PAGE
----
AfroSilicon Team and ‘Funkies’ win on Apps for Africa 2012
The regional “Apps for Africa 2012” competition, sponsored by Ericsson in partnership with former joint venture Sony Ericsson (now Sony) and Google, has given top honors to an app combining social elements, mobile money, and an event scheduler.
The winning idea from AfroSilicone, ‘Funkies’, allows users to stay up to date with what’s happening, where it’s happening and why it’s happening. Technically speaking, ‘Funkies’ is an app that notifies the user of upcoming events while allowing him/her to reserve a ticket for the said event via mobile money partners, and even share details of the event via social networks like Facebook.
John Nduli, from the AfroSilicone team, says: “We are thrilled to have won. This gives us exposure to the world and proves that Africa too is taking a share in taking technology to the next level.”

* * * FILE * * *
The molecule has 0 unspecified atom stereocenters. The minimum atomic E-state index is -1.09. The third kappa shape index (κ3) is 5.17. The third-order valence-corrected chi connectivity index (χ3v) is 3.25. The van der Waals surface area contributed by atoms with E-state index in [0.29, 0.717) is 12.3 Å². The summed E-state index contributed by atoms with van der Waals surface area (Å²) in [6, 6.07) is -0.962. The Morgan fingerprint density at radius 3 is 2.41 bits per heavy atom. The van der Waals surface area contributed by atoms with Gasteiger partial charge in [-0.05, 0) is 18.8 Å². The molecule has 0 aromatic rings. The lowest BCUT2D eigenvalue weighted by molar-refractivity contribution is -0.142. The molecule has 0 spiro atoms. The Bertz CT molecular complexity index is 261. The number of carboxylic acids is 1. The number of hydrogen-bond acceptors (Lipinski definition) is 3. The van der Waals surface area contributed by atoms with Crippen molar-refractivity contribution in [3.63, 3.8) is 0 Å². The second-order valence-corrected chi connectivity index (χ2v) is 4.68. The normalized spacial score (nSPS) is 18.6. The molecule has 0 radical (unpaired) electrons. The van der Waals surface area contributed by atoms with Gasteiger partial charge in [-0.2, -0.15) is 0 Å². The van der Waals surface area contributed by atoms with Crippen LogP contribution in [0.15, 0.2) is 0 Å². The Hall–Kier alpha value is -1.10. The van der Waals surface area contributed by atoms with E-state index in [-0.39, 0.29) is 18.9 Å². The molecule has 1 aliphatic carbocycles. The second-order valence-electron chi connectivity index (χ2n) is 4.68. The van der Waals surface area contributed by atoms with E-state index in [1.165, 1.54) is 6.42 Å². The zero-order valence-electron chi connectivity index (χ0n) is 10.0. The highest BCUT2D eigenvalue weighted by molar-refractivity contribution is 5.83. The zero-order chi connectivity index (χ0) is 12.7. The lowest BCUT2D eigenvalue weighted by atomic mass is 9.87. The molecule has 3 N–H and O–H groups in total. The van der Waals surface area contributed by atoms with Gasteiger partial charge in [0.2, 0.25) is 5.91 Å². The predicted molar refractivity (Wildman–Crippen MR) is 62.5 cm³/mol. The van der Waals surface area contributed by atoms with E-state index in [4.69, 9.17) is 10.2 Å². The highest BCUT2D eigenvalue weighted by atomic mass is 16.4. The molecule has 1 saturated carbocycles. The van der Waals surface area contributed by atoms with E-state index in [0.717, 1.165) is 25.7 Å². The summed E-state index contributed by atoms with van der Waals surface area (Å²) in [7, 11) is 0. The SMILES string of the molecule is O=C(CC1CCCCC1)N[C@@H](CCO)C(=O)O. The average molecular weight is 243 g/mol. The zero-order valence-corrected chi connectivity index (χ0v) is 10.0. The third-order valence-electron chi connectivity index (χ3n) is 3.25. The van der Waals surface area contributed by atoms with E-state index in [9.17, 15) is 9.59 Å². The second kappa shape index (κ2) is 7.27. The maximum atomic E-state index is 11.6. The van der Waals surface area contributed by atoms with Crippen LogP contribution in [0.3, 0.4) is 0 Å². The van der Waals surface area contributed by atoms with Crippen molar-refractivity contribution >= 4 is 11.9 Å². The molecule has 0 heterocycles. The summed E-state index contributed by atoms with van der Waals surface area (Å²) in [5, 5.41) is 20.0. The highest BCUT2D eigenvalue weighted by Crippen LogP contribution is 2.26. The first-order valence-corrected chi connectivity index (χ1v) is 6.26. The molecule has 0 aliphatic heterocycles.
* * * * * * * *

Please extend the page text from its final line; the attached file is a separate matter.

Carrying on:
Lars Lindén, Head of Ericsson Region Sub-Saharan Africa, says: “With such innovative and wonderful solutions coming from the continent, we have confirmed that there is much talent and thereby potential for the growth of society, life and business. The fact that almost 50 per cent of global submissions came from sub-Saharan Africa aligns with our vision of a Networked Society. We have been engaging with various industry stakeholders to drive this development, where people, knowledge, devices, and information are networked.”
This is the 3rd year for the Ericsson Application Awards global app competition, but the first year for a regional variant. The competition focuses on the Android platform for application developers in sub-Saharan Africa, considering the popularity Android mobile apps has gained over the past couple of years. In the United Kingdom Android has taken over as the #1 smartphone operating system in terms of market share.
The competition titled ‘Apps for Africa’ invited the development of innovative ideas and mobile applications in support of resolving challenges which individuals and communities on the continent are faced with in their daily lives.